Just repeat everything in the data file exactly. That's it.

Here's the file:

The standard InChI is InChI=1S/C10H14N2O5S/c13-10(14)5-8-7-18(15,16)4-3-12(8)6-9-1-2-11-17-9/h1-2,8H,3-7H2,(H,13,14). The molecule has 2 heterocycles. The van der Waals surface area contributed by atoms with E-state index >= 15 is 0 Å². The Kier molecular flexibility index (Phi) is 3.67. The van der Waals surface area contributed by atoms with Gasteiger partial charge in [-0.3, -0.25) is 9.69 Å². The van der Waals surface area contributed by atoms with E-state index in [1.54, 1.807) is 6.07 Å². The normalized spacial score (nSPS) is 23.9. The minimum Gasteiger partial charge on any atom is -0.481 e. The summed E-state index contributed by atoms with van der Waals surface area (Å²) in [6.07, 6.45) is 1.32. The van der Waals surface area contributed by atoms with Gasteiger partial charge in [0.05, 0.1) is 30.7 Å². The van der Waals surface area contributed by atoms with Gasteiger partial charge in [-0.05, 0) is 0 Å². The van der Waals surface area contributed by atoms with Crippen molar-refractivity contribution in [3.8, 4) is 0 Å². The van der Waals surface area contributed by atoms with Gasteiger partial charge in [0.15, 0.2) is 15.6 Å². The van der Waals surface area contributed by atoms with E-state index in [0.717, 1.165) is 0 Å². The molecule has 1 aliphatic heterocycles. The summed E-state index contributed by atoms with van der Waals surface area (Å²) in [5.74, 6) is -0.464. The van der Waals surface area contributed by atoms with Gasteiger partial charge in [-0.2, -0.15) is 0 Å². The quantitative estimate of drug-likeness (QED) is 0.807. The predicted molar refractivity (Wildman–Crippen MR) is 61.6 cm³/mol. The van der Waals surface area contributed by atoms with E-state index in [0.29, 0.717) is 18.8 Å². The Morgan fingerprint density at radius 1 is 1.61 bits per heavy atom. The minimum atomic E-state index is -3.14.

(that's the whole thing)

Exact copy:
The standard InChI is InChI=1S/C10H14N2O5S/c13-10(14)5-8-7-18(15,16)4-3-12(8)6-9-1-2-11-17-9/h1-2,8H,3-7H2,(H,13,14). The molecule has 2 heterocycles. The van der Waals surface area contributed by atoms with E-state index >= 15 is 0 Å². The Kier molecular flexibility index (Phi) is 3.67. The van der Waals surface area contributed by atoms with Gasteiger partial charge in [-0.3, -0.25) is 9.69 Å². The van der Waals surface area contributed by atoms with E-state index in [1.54, 1.807) is 6.07 Å². The normalized spacial score (nSPS) is 23.9. The minimum Gasteiger partial charge on any atom is -0.481 e. The summed E-state index contributed by atoms with van der Waals surface area (Å²) in [6.07, 6.45) is 1.32. The van der Waals surface area contributed by atoms with Gasteiger partial charge in [0.05, 0.1) is 30.7 Å². The van der Waals surface area contributed by atoms with Gasteiger partial charge in [-0.05, 0) is 0 Å². The van der Waals surface area contributed by atoms with Crippen molar-refractivity contribution in [3.8, 4) is 0 Å². The van der Waals surface area contributed by atoms with Gasteiger partial charge in [0.15, 0.2) is 15.6 Å². The van der Waals surface area contributed by atoms with E-state index in [0.717, 1.165) is 0 Å². The molecule has 1 aliphatic heterocycles. The summed E-state index contributed by atoms with van der Waals surface area (Å²) in [5.74, 6) is -0.464. The van der Waals surface area contributed by atoms with Gasteiger partial charge in [-0.2, -0.15) is 0 Å². The quantitative estimate of drug-likeness (QED) is 0.807. The predicted molar refractivity (Wildman–Crippen MR) is 61.6 cm³/mol. The van der Waals surface area contributed by atoms with E-state index in [0.29, 0.717) is 18.8 Å². The Morgan fingerprint density at radius 1 is 1.61 bits per heavy atom. The minimum atomic E-state index is -3.14.